“We have had good quality visitors, some interesting conversations and business. People are getting the right sort of people,” Telford said.
Seminars not well-attended
The seminar programme was not as well attended as at Expo 2009, with most sessions lucky to be half-full. However, various interesting, informative and inspirational talks were given – not least by Vistage’s Grant Leboff, of the Intelligent Sales Club.
Leboff said you have to be sure that what you are providing in the first instance delivers the value people seek. This is a big ask – as most products and even services today are in fact commodities, with the actual value of the deal to the customer being found somewhere else -- and also changes over time.
On top of that, traditional advertising and marketing techniques no longer work. You need to engage your prospects over time, and deliver them value, and then – maybe – you will get them to spend.
“And what you have today is a scarcity of attention; it is really hard to grab someone’s attention,” Leboff said.
Another Vistage bureau member, Malcolm Smith, gave a breezy and practical session on the Wednesday on how to negotiate better deals – something many of us wish we were better at.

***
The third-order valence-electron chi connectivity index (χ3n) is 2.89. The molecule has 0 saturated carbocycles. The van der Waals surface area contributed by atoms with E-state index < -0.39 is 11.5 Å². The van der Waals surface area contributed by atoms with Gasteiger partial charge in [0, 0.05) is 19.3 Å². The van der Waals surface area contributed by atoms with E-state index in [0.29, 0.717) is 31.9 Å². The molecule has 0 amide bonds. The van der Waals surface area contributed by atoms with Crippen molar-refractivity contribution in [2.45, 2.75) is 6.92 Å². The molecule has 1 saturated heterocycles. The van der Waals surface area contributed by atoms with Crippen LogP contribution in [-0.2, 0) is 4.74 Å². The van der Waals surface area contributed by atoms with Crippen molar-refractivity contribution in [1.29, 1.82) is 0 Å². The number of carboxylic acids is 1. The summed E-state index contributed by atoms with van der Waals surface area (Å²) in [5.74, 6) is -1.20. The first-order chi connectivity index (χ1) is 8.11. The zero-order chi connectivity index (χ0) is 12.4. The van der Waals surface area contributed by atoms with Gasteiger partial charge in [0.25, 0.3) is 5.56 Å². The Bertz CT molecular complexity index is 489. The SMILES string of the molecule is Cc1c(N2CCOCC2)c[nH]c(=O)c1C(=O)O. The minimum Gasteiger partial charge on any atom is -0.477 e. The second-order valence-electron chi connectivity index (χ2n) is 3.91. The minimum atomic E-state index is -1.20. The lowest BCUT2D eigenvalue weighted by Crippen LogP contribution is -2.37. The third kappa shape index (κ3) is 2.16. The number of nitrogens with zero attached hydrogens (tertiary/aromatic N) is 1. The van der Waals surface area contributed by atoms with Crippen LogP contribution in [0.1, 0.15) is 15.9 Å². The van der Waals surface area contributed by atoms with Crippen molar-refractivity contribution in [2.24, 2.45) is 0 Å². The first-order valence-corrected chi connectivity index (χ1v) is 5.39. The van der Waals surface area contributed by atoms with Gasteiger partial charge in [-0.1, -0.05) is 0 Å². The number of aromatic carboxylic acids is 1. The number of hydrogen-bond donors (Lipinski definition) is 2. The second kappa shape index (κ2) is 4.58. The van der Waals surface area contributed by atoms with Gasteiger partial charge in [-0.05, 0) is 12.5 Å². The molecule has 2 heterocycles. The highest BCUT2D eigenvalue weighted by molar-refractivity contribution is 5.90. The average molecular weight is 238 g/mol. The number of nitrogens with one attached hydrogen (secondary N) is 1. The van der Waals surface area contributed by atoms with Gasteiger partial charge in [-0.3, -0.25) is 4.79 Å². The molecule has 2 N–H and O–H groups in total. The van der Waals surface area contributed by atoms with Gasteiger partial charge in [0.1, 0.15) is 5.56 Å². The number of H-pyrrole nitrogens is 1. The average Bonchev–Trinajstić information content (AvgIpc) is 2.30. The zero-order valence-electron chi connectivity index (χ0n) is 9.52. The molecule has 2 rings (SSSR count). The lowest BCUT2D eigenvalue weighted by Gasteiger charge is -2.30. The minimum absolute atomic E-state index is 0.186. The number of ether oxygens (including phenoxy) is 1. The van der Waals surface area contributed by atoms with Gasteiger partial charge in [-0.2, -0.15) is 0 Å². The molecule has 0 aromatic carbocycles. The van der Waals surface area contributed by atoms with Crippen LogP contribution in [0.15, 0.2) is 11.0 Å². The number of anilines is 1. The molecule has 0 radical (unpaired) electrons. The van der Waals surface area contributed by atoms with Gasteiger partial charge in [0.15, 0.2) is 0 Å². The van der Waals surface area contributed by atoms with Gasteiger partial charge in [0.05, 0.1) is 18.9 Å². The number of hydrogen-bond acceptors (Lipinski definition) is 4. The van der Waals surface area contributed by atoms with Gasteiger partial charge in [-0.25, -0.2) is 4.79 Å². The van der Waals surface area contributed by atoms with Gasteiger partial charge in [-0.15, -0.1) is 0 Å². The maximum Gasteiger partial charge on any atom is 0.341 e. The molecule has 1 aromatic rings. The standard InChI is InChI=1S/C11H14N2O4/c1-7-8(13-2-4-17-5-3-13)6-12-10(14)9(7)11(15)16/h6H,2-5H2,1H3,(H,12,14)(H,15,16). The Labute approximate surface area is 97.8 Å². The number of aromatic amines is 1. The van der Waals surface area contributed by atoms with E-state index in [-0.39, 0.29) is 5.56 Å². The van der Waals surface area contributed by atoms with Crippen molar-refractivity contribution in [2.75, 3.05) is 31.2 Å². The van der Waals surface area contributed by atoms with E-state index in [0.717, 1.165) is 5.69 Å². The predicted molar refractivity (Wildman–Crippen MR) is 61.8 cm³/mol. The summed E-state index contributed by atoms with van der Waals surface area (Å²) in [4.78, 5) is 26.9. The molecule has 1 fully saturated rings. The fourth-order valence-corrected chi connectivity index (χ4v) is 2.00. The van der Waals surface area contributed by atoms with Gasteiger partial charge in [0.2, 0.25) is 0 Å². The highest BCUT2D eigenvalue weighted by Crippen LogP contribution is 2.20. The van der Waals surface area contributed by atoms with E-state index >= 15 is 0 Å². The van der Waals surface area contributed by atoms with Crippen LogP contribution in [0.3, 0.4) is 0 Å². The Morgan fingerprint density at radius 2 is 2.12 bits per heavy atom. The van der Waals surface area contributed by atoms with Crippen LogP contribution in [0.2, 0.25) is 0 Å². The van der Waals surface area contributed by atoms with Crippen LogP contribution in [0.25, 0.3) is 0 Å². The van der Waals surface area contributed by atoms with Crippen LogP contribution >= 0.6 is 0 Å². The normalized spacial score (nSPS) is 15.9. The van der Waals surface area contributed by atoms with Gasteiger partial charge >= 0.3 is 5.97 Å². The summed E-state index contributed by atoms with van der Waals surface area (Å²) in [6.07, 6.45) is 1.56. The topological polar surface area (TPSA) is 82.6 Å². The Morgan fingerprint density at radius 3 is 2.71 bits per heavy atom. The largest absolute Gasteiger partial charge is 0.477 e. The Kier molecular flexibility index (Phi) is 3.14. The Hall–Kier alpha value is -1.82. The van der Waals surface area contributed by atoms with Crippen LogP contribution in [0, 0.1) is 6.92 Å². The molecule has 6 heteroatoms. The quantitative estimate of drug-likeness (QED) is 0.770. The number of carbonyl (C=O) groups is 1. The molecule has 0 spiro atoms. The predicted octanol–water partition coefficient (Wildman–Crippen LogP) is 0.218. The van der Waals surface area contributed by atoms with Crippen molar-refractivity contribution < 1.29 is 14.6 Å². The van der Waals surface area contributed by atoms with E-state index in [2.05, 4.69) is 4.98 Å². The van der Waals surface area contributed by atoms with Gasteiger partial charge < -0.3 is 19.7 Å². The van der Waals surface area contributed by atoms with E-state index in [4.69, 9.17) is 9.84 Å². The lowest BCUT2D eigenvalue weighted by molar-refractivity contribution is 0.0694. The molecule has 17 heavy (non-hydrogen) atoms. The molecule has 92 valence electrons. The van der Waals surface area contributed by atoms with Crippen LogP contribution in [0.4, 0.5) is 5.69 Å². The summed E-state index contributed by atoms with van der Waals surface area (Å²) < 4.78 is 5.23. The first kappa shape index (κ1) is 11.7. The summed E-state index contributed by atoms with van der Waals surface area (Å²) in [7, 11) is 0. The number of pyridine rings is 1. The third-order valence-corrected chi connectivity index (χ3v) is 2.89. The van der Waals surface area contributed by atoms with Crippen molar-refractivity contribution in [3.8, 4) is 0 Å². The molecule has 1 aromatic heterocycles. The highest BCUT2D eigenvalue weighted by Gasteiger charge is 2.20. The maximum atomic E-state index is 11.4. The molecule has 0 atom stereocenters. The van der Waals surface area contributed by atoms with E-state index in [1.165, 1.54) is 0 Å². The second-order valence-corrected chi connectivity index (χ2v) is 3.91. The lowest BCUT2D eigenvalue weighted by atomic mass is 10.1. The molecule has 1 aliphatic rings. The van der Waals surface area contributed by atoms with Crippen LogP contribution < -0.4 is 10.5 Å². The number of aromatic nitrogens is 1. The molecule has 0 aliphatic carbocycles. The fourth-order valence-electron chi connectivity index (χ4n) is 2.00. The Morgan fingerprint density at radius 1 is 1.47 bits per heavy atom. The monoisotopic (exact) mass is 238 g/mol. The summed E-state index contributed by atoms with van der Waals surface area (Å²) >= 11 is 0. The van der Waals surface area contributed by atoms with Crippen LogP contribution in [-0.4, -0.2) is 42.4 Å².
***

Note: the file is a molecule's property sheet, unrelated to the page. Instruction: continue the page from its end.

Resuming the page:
“One rule is don’t open first with an offer. If you open first, you are in danger of leaving money on the table,” Smith told attendees. “Always try to get something from them first: ask what it is worth to them.”
In general, the Vistage bureau speakers were skilled and knowledgeable, managing to carry off that difficult balancing act of delivering relatively dry, business-oriented information while keeping the audience alert and engaged.
Others thought that for next year’s show a rethink might be in order. A perceived disconnect between the type of exhibitor and attendee’s needs was cited by several industry players.
Eben Owen, IT and distribution sales manager at Emerson Network Power, says he does feel that Emerson’s stand attracted a lot of tyre-kickers in 2010.
“Although that does not necessarily mean anything for the business,” he added.
Richard Allison, head of the IT distribution channel at Ricoh, says he thinks the show in 2010 was most of value if treated primarily as a networking event.
“But people are coming in expecting something different to what they get. For example, we had a lot of people pitching to us on the stand – rather than the other way around,” he said.